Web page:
Kemp AMJaspan TGriffiths JStoodley NMann MKTempest V: Neuroimaging: what neuroradiological features distinguish abusive from non-abusive head trauma? A systematic review. Arch Dis Child 96:110311122011

31

King WJMacKay MSirnick A: Shaken baby syndrome in Canada: clinical characteristics and outcomes of hospital cases. CMAJ 168:1551592003

32

Kubat BBilo RAvan Rijn RR: Multicystic encephalopathy in abusive head trauma. Clin Neuropathol 33:2993072014

33

Merten DFOsborne DRRadkowski MALeonidas JC: Craniocerebral trauma in the child abuse syndrome: radiological observations. Pediatr Radiol 14:2722771984

34

Niederkrotenthaler TXu LParks SESugerman DE: Descriptive factors of abusive head trauma in young children—United States, 2000–2009. Child Abuse Negl 37:4464552013

35

Nuño MPelissier LVarshneya KAdamo MADrazin D: Outcomes and factors associated with infant abusive head trauma in the US. J Neurosurg Pediatr 16:5125222015

36

Palifka LAFrasier LDMetzger RRHedlund GL: Parenchymal brain laceration as a predictor of abusive head trauma. AJNR Am J Neuroradiol 37:1631682016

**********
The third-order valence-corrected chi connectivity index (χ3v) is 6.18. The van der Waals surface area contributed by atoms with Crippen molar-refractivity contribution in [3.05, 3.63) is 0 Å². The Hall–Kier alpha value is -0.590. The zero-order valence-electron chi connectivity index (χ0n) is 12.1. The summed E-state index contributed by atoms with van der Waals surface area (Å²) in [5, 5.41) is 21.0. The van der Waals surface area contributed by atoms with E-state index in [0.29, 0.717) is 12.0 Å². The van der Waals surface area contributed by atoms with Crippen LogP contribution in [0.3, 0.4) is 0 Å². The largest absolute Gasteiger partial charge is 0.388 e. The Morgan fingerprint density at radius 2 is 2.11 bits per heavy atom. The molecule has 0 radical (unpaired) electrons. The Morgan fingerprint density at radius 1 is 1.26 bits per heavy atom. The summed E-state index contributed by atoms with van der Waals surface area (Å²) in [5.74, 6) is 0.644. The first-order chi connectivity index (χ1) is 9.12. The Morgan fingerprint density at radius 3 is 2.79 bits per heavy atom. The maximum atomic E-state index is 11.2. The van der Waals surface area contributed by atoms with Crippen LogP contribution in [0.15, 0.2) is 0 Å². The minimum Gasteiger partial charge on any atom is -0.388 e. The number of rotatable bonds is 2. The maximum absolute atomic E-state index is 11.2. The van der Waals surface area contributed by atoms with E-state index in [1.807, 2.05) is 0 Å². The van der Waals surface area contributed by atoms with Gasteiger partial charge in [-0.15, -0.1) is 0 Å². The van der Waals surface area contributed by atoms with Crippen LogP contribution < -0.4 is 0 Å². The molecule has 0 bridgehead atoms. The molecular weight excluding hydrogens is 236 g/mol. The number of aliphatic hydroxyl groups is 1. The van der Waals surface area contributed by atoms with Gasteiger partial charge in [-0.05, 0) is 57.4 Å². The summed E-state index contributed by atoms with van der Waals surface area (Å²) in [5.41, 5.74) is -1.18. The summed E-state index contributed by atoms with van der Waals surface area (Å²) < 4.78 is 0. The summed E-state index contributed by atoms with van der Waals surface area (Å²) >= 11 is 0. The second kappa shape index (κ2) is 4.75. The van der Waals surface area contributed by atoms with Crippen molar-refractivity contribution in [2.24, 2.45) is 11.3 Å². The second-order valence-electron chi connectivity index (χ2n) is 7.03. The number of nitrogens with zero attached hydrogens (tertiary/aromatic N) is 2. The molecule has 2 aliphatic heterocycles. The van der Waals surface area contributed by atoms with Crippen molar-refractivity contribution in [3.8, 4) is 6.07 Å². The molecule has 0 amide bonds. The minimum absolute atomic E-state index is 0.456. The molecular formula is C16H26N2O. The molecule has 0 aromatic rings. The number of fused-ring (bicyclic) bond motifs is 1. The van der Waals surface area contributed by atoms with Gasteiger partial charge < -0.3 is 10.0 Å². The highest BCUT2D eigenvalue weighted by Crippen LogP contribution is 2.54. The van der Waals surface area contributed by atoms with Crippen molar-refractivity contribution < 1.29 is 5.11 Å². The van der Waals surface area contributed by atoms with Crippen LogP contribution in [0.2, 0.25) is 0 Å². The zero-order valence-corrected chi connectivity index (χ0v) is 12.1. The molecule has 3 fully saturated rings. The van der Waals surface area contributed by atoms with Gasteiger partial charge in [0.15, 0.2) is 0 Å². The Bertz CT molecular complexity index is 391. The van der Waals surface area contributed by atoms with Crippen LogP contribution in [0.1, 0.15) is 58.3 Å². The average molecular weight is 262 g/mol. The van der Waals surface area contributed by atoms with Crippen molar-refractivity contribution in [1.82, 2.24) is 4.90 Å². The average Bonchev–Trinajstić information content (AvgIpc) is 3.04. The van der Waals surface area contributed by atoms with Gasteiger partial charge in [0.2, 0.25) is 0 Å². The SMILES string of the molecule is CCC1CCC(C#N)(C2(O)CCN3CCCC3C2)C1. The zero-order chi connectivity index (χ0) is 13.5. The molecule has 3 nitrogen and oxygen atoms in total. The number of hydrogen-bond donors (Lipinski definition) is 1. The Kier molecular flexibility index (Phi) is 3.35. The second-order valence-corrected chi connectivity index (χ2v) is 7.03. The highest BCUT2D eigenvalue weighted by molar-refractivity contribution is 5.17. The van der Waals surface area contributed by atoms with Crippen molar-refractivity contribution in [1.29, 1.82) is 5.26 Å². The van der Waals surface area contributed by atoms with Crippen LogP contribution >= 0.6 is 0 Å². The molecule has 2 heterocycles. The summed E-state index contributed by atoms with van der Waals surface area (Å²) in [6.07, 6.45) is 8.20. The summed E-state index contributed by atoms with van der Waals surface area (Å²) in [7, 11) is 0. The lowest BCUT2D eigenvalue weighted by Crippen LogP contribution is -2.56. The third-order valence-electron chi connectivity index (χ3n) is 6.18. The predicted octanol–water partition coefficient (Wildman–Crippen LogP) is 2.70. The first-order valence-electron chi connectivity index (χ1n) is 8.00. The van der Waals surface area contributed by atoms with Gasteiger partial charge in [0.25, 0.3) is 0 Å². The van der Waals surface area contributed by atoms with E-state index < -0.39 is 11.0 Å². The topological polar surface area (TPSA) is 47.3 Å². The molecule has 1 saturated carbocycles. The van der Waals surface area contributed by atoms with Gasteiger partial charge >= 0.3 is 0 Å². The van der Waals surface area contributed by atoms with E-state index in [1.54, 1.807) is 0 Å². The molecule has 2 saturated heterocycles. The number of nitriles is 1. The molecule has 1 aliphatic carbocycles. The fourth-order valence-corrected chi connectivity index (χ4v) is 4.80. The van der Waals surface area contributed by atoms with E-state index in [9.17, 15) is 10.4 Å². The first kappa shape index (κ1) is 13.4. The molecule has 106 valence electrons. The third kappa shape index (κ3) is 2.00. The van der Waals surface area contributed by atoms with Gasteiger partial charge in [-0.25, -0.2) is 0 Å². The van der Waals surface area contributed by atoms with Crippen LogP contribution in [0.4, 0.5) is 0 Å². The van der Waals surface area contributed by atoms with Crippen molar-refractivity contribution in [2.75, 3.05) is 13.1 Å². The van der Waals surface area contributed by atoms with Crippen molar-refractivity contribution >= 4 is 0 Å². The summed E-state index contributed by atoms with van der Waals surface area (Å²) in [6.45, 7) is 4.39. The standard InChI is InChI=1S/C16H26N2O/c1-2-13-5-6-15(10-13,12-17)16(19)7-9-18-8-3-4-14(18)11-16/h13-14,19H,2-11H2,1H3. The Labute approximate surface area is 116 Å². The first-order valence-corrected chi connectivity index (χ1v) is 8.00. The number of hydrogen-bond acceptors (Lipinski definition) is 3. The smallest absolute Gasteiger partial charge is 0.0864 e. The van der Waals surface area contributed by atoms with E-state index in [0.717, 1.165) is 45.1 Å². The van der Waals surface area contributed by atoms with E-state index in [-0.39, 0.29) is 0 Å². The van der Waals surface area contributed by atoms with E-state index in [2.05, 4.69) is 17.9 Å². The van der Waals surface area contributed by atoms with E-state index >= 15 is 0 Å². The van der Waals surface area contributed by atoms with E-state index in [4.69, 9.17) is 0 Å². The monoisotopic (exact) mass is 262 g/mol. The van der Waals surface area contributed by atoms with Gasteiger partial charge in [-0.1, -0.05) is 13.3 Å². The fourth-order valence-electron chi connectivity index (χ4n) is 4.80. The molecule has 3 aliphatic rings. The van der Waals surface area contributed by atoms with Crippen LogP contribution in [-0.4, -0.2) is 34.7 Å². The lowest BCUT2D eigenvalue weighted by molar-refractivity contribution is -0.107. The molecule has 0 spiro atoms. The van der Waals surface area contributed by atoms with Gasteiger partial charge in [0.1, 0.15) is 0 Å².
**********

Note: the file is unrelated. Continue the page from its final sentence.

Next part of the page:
37

Parks SEAnnest JLHill HAKarch DL: Pediatric Abusive Head Trauma: Recommended Definitions for Public Health Surveillance and Research. Atlanta: Centers for Disease Control and Prevention2012512

38

Roche AJFortin GLabbé JBrown JChadwick D: The work of Ambroise Tardieu: the first definitive description of child abuse. Child Abuse Negl 29:3253342005

39

Schaefer PWHuisman TASorensen AGGonzalez RGSchwamm LH: Diffusion-weighted MR imaging in closed head injury: high correlation with initial Glasgow Coma Scale score and score on modified Rankin scale at discharge. Radiology 233:58662004

40

Shaver EGDuhaime ACCurtis MGennarelli LMBarrett R: Experimental acute subdural hematoma in infant piglets. Pediatr Neurosurg 25:1231291996

41

Shein SLBell MJKochanek PMTyler-Kabara ECWisniewski SRFeldman K: Risk factors for mortality in children with abusive head trauma. J Pediatr 161:716722

42

Sieswerda-Hoogendoorn TBoos SSpivack BBilo RAvan Rijn RR: Abusive head trauma Part II: radiological aspects. Eur J Pediatr 171:6176232012

43

Silvera VMDanehy ARNewton AWStamoulis CCarducci CGrant PE: Retroclival collections associated with abusive head trauma in children. Pediatr Radiol 44 (Suppl 4):S621S6312014

44

Suh DYDavis PCHopkins KLFajman NNMapstone TB: Nonaccidental pediatric head injury: diffusion-weighted imaging findings. Neurosurgery 49:3093202001

45

Tanoue KAida NMatsui K: Apparent diffusion coefficient values predict outcomes of abusive head trauma. Acta Paediatr 102:8058082013

46

Tung GAKumar MRichardson RCJenny CBrown WD: Comparison of accidental and nonaccidental traumatic head injury in children on noncontrast computed tomography. Pediatrics 118:6266332006

47

Yilmazlar SHanci MOz BKuday C: Blood degradation products play a role in cerebral ischemia caused by acute subdural hematoma. J Neurosurg Sci 41:3793851997